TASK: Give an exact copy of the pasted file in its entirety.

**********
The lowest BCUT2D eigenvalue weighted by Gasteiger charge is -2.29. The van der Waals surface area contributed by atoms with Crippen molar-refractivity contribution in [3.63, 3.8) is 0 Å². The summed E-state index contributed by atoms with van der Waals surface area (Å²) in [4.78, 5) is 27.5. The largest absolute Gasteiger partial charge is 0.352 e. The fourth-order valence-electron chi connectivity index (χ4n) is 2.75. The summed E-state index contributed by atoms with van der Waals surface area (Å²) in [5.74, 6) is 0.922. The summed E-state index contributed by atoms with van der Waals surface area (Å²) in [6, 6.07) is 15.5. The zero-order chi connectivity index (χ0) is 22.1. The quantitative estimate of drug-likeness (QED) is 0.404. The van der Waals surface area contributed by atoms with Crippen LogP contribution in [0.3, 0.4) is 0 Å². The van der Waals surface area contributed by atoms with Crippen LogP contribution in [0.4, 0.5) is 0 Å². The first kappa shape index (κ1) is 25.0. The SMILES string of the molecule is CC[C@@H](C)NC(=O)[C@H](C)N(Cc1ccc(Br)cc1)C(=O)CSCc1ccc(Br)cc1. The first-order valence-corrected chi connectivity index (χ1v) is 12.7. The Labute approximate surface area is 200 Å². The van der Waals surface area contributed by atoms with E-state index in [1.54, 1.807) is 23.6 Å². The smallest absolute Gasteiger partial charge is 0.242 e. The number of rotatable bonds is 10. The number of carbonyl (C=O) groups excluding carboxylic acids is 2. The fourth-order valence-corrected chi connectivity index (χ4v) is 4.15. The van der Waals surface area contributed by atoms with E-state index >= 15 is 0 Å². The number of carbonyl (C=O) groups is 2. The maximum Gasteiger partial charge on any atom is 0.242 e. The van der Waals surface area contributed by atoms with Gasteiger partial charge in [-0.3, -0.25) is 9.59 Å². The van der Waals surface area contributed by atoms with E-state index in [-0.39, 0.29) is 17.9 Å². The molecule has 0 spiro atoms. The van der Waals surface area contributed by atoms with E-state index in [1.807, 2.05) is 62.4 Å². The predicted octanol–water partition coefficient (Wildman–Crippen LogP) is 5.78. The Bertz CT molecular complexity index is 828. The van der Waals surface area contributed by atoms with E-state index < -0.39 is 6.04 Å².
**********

The lowest BCUT2D eigenvalue weighted by Gasteiger charge is -2.29. The van der Waals surface area contributed by atoms with Crippen molar-refractivity contribution in [3.63, 3.8) is 0 Å². The summed E-state index contributed by atoms with van der Waals surface area (Å²) in [4.78, 5) is 27.5. The largest absolute Gasteiger partial charge is 0.352 e. The fourth-order valence-electron chi connectivity index (χ4n) is 2.75. The summed E-state index contributed by atoms with van der Waals surface area (Å²) in [5.74, 6) is 0.922. The summed E-state index contributed by atoms with van der Waals surface area (Å²) in [6, 6.07) is 15.5. The zero-order chi connectivity index (χ0) is 22.1. The quantitative estimate of drug-likeness (QED) is 0.404. The van der Waals surface area contributed by atoms with Crippen LogP contribution in [0.3, 0.4) is 0 Å². The van der Waals surface area contributed by atoms with Crippen LogP contribution in [0.4, 0.5) is 0 Å². The first kappa shape index (κ1) is 25.0. The SMILES string of the molecule is CC[C@@H](C)NC(=O)[C@H](C)N(Cc1ccc(Br)cc1)C(=O)CSCc1ccc(Br)cc1. The first-order valence-corrected chi connectivity index (χ1v) is 12.7. The Labute approximate surface area is 200 Å². The van der Waals surface area contributed by atoms with E-state index in [1.54, 1.807) is 23.6 Å². The smallest absolute Gasteiger partial charge is 0.242 e. The number of rotatable bonds is 10. The number of carbonyl (C=O) groups excluding carboxylic acids is 2. The fourth-order valence-corrected chi connectivity index (χ4v) is 4.15. The van der Waals surface area contributed by atoms with E-state index >= 15 is 0 Å². The number of carbonyl (C=O) groups is 2. The maximum Gasteiger partial charge on any atom is 0.242 e. The van der Waals surface area contributed by atoms with Gasteiger partial charge in [-0.3, -0.25) is 9.59 Å². The van der Waals surface area contributed by atoms with E-state index in [-0.39, 0.29) is 17.9 Å². The molecule has 0 spiro atoms. The van der Waals surface area contributed by atoms with E-state index in [1.807, 2.05) is 62.4 Å². The predicted octanol–water partition coefficient (Wildman–Crippen LogP) is 5.78. The Bertz CT molecular complexity index is 828. The van der Waals surface area contributed by atoms with E-state index < -0.39 is 6.04 Å².